RescueTime is a tool that tracks how you spend your time online, so you get a better sense of your biggest time wasters. Keep in mind that this tip isn’t meant to stop you from browsing the Internet entirely, but rather of realistically tracking how much time you spend on entertainment rather than work when you’re online. You should still take breaks often to do something you like, but just make sure you’re not spending too much time on these activities.

3. Create a System for Breaks

Whether you favor the Pomodoro technique or some other time management method, taking breaks once in a while is important for your stress levels. Also, though it may seem counterintuitive, breaks can boost your productivity and help you get your work done faster. Focusing on a computer screen or an article for too long can lead to “brain fog,” and at worst, burnout.

And it’s no secret that long-term burnout can impact your work and overall productivity. Instead, frequent breaks to get up and walk around or get a breath of fresh air will help keep you focused when you get back to work.

4. Designate Specific Times for Social Media

In the current world of freelance writing, social media is an important way to connect with new potential clients and promote your business and your work. However, it can also be an endless distraction for writers who constantly check their social media profiles whenever they hear the “ping” of a new notification rather than getting work done.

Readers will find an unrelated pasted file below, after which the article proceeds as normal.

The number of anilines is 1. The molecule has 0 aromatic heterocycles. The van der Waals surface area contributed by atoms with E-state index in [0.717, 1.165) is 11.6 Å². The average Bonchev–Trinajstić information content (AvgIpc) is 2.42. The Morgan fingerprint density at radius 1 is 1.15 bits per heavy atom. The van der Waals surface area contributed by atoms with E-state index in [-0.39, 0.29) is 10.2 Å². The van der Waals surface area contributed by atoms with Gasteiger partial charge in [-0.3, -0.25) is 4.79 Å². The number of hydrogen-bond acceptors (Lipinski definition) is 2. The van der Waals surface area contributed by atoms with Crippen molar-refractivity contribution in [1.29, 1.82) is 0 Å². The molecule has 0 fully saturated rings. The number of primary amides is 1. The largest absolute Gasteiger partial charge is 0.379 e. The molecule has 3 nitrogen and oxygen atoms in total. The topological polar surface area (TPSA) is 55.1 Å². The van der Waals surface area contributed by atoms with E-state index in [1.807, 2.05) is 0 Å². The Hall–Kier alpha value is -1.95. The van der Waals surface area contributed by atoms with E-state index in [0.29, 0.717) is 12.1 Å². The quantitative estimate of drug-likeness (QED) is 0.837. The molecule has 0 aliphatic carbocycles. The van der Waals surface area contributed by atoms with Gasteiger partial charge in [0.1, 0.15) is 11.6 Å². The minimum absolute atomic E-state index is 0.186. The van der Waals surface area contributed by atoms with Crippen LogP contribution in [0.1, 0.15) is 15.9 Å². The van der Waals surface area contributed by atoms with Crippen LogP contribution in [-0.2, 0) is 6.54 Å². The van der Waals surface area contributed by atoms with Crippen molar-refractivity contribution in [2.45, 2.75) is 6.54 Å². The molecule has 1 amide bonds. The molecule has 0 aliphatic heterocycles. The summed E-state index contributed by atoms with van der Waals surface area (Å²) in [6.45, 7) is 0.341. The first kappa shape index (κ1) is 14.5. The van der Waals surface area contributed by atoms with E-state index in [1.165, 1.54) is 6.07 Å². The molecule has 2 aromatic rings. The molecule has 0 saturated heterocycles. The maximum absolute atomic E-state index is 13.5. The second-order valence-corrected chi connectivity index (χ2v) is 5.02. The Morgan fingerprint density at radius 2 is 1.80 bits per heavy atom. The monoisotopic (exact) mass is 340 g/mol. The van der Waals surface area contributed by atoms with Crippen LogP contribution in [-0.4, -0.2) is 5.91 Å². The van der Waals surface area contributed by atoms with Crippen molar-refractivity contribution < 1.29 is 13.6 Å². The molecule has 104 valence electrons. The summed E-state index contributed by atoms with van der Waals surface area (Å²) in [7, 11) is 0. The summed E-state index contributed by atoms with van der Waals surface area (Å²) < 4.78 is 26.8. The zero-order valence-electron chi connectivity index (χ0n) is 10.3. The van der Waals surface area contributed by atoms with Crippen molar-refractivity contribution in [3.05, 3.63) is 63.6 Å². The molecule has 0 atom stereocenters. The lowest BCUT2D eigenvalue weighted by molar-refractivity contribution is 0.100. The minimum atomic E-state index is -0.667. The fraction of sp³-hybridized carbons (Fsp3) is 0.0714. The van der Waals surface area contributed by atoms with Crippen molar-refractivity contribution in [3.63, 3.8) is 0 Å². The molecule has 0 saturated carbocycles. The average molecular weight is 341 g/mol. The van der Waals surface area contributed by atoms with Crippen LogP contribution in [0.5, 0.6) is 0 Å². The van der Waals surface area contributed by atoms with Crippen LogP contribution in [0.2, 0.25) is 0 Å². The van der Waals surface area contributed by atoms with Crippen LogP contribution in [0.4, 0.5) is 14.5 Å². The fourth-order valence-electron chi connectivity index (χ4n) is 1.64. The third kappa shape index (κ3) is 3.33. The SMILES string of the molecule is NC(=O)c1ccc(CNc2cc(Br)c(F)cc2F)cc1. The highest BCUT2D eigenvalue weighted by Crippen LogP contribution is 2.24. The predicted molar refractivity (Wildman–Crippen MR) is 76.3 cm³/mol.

To stay on top of your social media but also stay focused, designate specific times to check your profiles. Twice during the workday should be more than enough. It’s also important to designate a time limit for how long you spend on social media. Set a timer to make sure you stick to this self-imposed limit.

5. Avoid Checking Emails Too Early in the Morning

Freelance writers usually wake up to tens or hundreds of emails a day. Most of us make the mistake scrolling our mobile inboxes while we’re still in bed in the morning, or before our first cup of coffee, or before we can really take the time to organize and respond to them. This can waste a lot of time and actually end up harming the quality of your response.